When you look at the crucifix, you understand how much Jesus loved you. When you look at the Sacred Host you understand how much Jesus loves you now. This is why you should ask your parish priest to have perpetual adoration in your parish. I beg the Blessed Mother to touch the hearts of all parish priests that they may have perpetual Eucharistic adoration in their parishes, and that it may spread throughout the entire world
O my dear parishioners, let us endeavor to get to heaven! There we shall see God. How happy we shall feel! If the parish is converted we shall go there in procession with the parish priest at the head. . . We must get to heaven! What a pity it would be if some of you were to find yourselves on the other side!
Jean-Marie Le Pen
They made a major mistake, " he blurted out, "the dumb bastards, when they didn't start by killing you first." "Benjamin Thomas Parish, that was the sweetest and most bizarre compliment anyone's ever given me." I kissed him on the cheek. He kissed me on the mouth. "You know, " I whispered, "a year ago, I would have sold my soul for that." He shook his head. "Not worth it." And, for one-ten thousandth of a second, all of it fell away, the despair and grief and anger and pain and hunger, and the old Ben Parish rose from the dead. The eyes that impaled. The smile that slayed. In another moment, he would fade, slide back into the new Ben, the one called Zombie, and I understood something I hadn't before: He was dead, the object of my schoolgirl desires, just as the schoolgirl who desired him was dead.
there's never a garden in all the parish but what there's endless waste in it for want o' somebody as could use everything up. It's what I think to myself sometimes, as there need nobody run short o' victuals if the land was made the most on, and there was never a morsel but what could find it's way to a mouth.
The love of independence is a sentiment that surely none would wish to see erased from the breast of man, though the parish law of England, it must be confessed, is a system of all others the most calculated gradually to weaken this sentiment, and in the end may eradicate it completely.
In an active life is sown the seed of wisdom; but he who reflects not, never reaps; has no harvest from it, but carries the burden of age without the wages of experience; nor knows himself old, but from his infirmities, the parish register, and the contempt of mankind. And age, if it has not esteem, has nothing.
I do not know how to love God except by loving the poor. I do not know how to serve God except by serving the poor.... Here, within this great city of nine million people, we must, in this neighborhood, on this street, in this parish, regain a sense of community which is the basis for peace in the world.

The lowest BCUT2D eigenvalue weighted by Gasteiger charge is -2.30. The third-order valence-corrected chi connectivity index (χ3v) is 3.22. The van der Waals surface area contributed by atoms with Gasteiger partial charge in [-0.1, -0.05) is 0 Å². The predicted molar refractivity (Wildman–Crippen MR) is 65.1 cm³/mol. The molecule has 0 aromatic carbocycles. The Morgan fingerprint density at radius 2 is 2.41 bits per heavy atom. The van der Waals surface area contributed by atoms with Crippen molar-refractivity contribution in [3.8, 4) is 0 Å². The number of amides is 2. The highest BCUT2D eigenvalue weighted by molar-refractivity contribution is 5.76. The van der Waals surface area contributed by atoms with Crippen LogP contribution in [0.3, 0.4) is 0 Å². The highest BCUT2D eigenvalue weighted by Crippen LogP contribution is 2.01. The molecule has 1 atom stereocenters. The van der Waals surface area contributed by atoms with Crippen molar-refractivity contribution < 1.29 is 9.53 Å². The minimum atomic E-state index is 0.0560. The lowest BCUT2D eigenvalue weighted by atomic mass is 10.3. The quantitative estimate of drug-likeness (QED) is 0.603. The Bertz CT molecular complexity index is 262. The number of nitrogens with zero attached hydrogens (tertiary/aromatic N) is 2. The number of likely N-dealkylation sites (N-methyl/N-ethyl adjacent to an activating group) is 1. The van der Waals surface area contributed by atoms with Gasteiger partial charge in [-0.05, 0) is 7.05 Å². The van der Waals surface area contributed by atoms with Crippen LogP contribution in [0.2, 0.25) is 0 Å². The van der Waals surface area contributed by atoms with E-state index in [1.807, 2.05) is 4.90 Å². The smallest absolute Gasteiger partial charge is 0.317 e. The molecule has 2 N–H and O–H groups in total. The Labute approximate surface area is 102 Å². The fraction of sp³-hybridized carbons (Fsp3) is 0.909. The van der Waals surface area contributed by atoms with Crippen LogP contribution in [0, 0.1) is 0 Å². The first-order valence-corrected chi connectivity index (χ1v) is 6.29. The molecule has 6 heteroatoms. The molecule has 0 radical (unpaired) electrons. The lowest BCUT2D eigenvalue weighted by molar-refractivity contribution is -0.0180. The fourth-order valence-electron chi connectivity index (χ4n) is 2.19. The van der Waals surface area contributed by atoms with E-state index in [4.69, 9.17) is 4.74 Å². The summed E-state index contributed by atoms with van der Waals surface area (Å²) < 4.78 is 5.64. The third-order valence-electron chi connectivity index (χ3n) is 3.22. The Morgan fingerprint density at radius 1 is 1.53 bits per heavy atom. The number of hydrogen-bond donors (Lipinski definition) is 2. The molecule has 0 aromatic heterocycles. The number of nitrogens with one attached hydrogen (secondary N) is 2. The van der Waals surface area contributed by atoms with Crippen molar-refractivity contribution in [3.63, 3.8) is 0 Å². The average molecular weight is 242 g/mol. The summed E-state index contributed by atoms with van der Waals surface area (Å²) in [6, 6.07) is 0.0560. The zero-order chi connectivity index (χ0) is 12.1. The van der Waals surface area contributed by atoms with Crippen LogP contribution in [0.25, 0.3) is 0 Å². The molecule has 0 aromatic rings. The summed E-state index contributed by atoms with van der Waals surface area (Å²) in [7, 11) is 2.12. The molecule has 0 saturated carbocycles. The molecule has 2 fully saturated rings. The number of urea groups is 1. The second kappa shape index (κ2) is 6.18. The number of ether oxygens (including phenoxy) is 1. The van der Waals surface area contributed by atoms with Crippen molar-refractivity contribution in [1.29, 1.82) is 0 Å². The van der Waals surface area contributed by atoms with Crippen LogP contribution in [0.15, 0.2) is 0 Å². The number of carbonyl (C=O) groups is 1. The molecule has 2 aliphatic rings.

I miss the honor of serving as a parish pastor. There is nothing quite like it. The most challenging aspect of the job is that you just can't please everybody all the time, no matter how hard you try. But the greatest honor of the office, from my perspective, is being invited into the lives of people at their very best moments and at their very worst moments.
Matthew C. Harrison
so in that moment all the flowers in our garden and in M. Swann's park, and the water-lilies on the Vivonne and the good folk of the village and their little dwellings and the parish church and the whole of Combray and of its surroundings, taking their proper shapes and growing solid, sprang into being, town and gardens alike, from my cup of tea.
Once in my childhood I had been eager to learn Irish; I thought to get leave to take lessons from an old Scripture-reader who spent a part of his time in the parish of Killinane, teaching such scholars as he could find to read their own language in the hope that they might turn to the only book then being printed in Irish, the Bible.
Father Brendan Flynn: "A woman was gossiping with her friend about a man whom they hardly knew - I know none of you have ever done this. That night, she had a dream: a great hand appeared over her and pointed down on her. She was immediately seized with an overwhelming sense of guilt. The next day she went to confession. She got the old parish priest, Father O' Rourke, and she told him the whole thing. 'Is gossiping a sin?' she asked the old man. 'Was that God All Mighty's hand pointing down at me? Should I ask for your absolution? Father, have I done something wrong?' 'Yes, ' Father O' Rourke answered her. 'Yes, you ignorant, badly-brought-up female. You have blamed false witness on your neighbor. You played fast and loose with his reputation, and you should be heartily ashamed.' So, the woman said she was sorry, and asked for forgiveness. 'Not so fast, ' says O' Rourke. 'I want you to go home, take a pillow upon your roof, cut it open with a knife, and return here to me.' So, the woman went home: took a pillow off her bed, a knife from the drawer, went up the fire escape to her roof, and stabbed the pillow. Then she went back to the old parish priest as instructed. 'Did you gut the pillow with a knife?' he says. 'Yes, Father.' 'And what were the results?' 'Feathers, ' she said. 'Feathers?' he repeated. 'Feathers; everywhere, Father.' 'Now I want you to go back and gather up every last feather that flew out onto the wind, ' 'Well, ' she said, 'it can't be done. I don't know where they went. The wind took them all over.' 'And that, ' said Father O' Rourke, 'is gossip!